Balkan Criminal Enterprises
The term “Balkan Organized Crime” applies to organized crime groups originating from or operating in Albania, Bosnia-Herzegovina, Croatia, Kosovo, the former Yugoslav Republic of Macedonia, Serbia and Montenegro, Bulgaria, Greece, and Romania.
Balkan organized crime is an emerging threat in the U.S. While several groups are active in various cities across the country, they do not yet demonstrate the established criminal sophistication of traditional Eurasian or La Cosa Nostra (LCN) organizations. However, they have proven themselves capable of adapting to expanding criminal markets and becoming involved in new activities, much like the historical growth of other organized crime groups.
History of Balkan Organized Crime
Organized crime in the Balkans has its roots in the traditional clan structures. In these largely rural countries, people organized into clans with large familial ties for protection and mutual assistance. Starting in the 15th century, clan relationships operated under the kanun, or code, which values loyalty and besa, or secrecy. Each clan established itself in specific territories and controlled all activities in that territory. Protection of activities and interests often led to violence between the clans. The elements inherent in the structure of the clans provided the perfect backbone for what is considered modern-day Balkan organized crime.
Many years of communist rule led to black market activities in the Balkans, but the impact of these activities was limited to the region. When communism collapsed in the late 1980s and early 1990s, it led to the expansion of Balkan organized crime activities. Criminal markets once closed to Balkan groups suddenly opened, and this led to the creation of an international network. Within the Balkans, organized crime groups infiltrated the new democratic institutions, further expanding their profit opportunities.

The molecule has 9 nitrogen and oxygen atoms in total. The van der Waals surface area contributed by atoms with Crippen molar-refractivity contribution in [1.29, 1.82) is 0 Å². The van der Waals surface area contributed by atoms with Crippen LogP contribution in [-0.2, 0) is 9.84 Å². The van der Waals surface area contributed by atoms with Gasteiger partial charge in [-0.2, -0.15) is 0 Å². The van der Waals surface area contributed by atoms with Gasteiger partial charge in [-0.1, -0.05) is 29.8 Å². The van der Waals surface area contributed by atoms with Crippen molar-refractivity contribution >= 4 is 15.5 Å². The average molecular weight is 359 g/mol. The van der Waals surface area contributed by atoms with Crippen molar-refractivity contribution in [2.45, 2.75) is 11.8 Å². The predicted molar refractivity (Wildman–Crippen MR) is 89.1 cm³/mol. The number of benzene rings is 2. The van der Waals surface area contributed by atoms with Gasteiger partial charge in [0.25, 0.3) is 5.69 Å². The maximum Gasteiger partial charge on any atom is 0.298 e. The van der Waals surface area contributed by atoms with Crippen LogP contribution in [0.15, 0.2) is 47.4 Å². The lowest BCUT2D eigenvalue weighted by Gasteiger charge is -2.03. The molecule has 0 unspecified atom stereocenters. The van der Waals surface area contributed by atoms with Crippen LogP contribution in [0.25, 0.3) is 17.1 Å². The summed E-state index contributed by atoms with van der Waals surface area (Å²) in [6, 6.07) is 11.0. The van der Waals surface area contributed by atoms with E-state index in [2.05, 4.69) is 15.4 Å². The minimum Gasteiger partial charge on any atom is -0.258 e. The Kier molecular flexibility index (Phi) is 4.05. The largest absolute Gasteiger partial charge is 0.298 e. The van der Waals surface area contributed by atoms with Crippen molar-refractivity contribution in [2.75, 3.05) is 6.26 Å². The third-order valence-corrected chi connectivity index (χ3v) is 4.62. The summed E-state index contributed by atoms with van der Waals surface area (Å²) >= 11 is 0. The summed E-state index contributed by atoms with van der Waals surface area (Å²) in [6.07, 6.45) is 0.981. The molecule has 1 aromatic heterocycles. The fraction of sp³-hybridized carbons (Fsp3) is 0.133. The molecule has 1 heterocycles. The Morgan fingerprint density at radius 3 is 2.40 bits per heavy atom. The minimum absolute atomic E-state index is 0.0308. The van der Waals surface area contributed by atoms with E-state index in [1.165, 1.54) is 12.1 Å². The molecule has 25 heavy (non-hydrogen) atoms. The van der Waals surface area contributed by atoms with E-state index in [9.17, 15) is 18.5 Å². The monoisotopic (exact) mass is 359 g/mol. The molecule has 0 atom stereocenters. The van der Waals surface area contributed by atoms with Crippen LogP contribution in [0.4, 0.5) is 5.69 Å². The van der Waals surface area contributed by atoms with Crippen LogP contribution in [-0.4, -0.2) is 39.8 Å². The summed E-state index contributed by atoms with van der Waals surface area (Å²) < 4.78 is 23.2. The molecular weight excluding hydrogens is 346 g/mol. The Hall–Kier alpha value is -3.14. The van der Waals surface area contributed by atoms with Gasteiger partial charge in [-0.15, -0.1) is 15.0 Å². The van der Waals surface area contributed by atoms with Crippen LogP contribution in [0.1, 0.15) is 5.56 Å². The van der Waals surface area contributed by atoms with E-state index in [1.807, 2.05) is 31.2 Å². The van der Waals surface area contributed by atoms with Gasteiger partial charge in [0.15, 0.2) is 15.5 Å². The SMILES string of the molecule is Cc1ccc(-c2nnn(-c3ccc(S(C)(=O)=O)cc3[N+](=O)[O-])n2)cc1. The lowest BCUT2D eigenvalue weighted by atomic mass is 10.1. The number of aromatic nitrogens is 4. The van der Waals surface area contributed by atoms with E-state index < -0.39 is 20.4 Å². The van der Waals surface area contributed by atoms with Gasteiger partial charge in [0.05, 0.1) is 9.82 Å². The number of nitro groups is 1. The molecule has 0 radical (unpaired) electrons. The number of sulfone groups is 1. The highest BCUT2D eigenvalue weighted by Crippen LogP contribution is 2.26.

Balkan criminal organizations have been active in the U.S. since the mid-1980s. At first, these organizations were involved in low-level crimes, including bank robberies, ATM burglaries, and home invasions. Later, ethnic Albanians affiliated themselves with the established LCN families in New York, acting as low-level participants. As their communities and presence have become more established, they have expanded to lead and control their own organizations.
There is no single Balkan “Mafia,” structured hierarchically like the traditional LCN. Rather, Balkan organized crime groups in this country translated their clan-like structure to the United States. They are not clearly defined or organized and are instead grouped around a central leader or leaders. Organized crime figures maintain ties back to the Balkan region and have established close-knit communities in many cities across the nation.
Albanian organized crime activities in the U.S. include gambling, money laundering, drug trafficking, human smuggling, extortion, violent witness intimidation, robbery, attempted murder, and murder. Balkan organized crime groups have recently expanded into more sophisticated crimes including real estate fraud.
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